One plus of the area is that I had cell phone coverage. Calls in the evenings to my wife were of mixed blessings. On one hand she would give me words of encouragement and positive feedback. Telling me to push forward after seeing me put so much time and effort into this dream of mine. Though on the inside she had some of the same worries that I did about my safety and our home front agenda, i.e. baby due any time now. Then there was the new house and we had to move the second I got home and we hadn’t started packing much before I left. Aw man, then there’s missing the kids and being all alone and not used to solo hunting.. A virtual cacophony of feelings and thoughts distract me from the task at hand. I felt like a big baby letting my brain and responsibilities eat away at me like that.
On the third day of running and gunning with little results the distractions in my head were getting quite heavy to pack around. I had not seen any elk and a few trucks had moved through my area and then sound of a chain saw ripped apart the peaceful woods. On that evenings phone call with my wife all it took was “well I wasn’t going to say anything while you are on your trip but I have been having some baby cramping” and my mind was made up to head home, head hung low and feeling defeated.
As I drove from the mountains I beat myself up quite a bit. It was a long road of defeat that awaited me for the next 10 hour leg of this trip. What was I doing? Where was I going? In fact, I had several “just turn this truck around and head back in there” or ‘go explore over there” moments. My mind raced over all the things I learned, experienced and new things I wanted to try. Fact is I was planning my trip for next year before the mud had spun off my tires. With some long cell phone calls to my wife and friends and a lot of encouragement I had realized this trip wasn’t a full failure but more of a chance to learn and reflect. It was my first elk trip and solo at that. I was a Rookie and it was experience. A list of last minute changes and adversities were stacked against me.
So what are some of the more important things that this Rookie Elk Hunter learned?
Experience……… Nothing can take the place of experience. Just showing up is a start. Every day, every step, every road you drive is a learning experience. Listening to elk and watching them, everything is a chance to learn their nuances and behavior. Read all the books you want (like I did) and go to an Elk 101 seminar ten hours away and hang out with elk killers and you still need your own experiences to learn firsthand.
On a solo hunt ‘Your head has to be in the game’. Now this trip wasn’t planned as a solo hunt but as events unfolded it was presented to me as a ‘solo’ or ‘no go’ trip. I had way too many things in my head, irons in the fire so to speak. My wife and I had a Baby due very soon, house packing and moving deadlines within days (hadn’t started packing), new job (used all my PTO), no physical scouting to this new area and new to the entire experience of chasing elk, let alone solo. Cameron Hanes wrote about it in his Backcountry Bow hunting book. You can be your own worst nightmare when your thoughts wander and there is self doubt. I was and it did! My friend Jeff relayed a story of one of his first long solo trips in Colorado to me and I had to laugh out of similarity. About the fifth or sixth day out in the wilderness and not a shot he stumbled upon a father and son hunting together. I guess he was so starved for conversation he talked those poor boys ears off and they couldn’t wait to hit the trail again!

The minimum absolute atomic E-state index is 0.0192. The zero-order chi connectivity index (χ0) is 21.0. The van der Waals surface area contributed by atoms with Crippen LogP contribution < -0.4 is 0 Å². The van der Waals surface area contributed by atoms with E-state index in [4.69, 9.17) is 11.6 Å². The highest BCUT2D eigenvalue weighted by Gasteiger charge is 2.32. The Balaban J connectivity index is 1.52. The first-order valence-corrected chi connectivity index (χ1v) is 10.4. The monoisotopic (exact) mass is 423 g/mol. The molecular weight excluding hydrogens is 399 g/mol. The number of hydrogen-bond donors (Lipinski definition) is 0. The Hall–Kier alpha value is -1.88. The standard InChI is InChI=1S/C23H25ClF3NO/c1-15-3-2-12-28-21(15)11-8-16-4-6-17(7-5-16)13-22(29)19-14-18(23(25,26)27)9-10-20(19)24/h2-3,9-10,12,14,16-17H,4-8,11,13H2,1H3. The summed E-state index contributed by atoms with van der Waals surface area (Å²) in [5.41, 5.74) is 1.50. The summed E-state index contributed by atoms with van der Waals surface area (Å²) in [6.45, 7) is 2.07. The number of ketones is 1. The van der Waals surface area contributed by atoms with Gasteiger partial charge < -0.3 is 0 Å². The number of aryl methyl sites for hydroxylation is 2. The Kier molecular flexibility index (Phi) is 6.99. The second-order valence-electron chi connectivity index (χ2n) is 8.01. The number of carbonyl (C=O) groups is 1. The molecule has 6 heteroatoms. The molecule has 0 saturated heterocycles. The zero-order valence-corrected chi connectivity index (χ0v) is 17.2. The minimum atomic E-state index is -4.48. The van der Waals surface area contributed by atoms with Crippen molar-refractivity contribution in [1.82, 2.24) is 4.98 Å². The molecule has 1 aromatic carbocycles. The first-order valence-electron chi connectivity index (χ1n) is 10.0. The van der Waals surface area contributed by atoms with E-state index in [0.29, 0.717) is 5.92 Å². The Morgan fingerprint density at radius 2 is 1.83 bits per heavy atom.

My camper was very comfortable and gave security from the unknown but it was also cumbersome and didn’t allow me to explore as readily as I needed or move as quickly. It kept me from going in deep and in tight places or roads. It was cold at night but not crazy late season cold. I didn’t need that much protection from the elements.
I would have made any Boy Scout proud. I packed and was prepared for anything and therefore it was a heavy load everywhere I hiked. I had food, water, butcher supplies, first aid kit, marking tape, camera, rope, space blanket, water filter, GPS, maps, compass, etc…. dang!
Pouring over the internet and looking at maps is a great way to pick an area if it has what you’re looking for but there’s something missing. You can learn a lot by just showing up and putting your feet on the ground and listening and glassing. My trip area was last minute so I didn’t get the time I needed and it came back to bite me.
Pick your hunting partners carefully. I need someone like myself, or yourself, with good knees. Someone who will keep hunting and go in deep even when their tag is punched to help you fill yours and then pack it out when you succeed. The old adage ‘If at first you don’t succeed…” applies here.
There are many great products available to the hunter/packer/camper that this category could be an entire article on its own. The Sitka gear clothing that I used this year was amazing and I’m saving my pennies to get more. I agree with their catch phrase.. ”turning clothing into gear”
I have always found that when I put my mind to a task or a new thing I am usually pretty good at it. All the sports I played in school came to me easily. All were physical and things that I could control, until starting as a Rookie Elk Hunter. All things considered, it was a great Rookie elk hunting experience. I initially came away feeling defeated, but soon realized it was all an opportunity to learn. Everyone must pay their dues, some more than others; it’s a rite of passage to becoming a HUNTER OF ELK.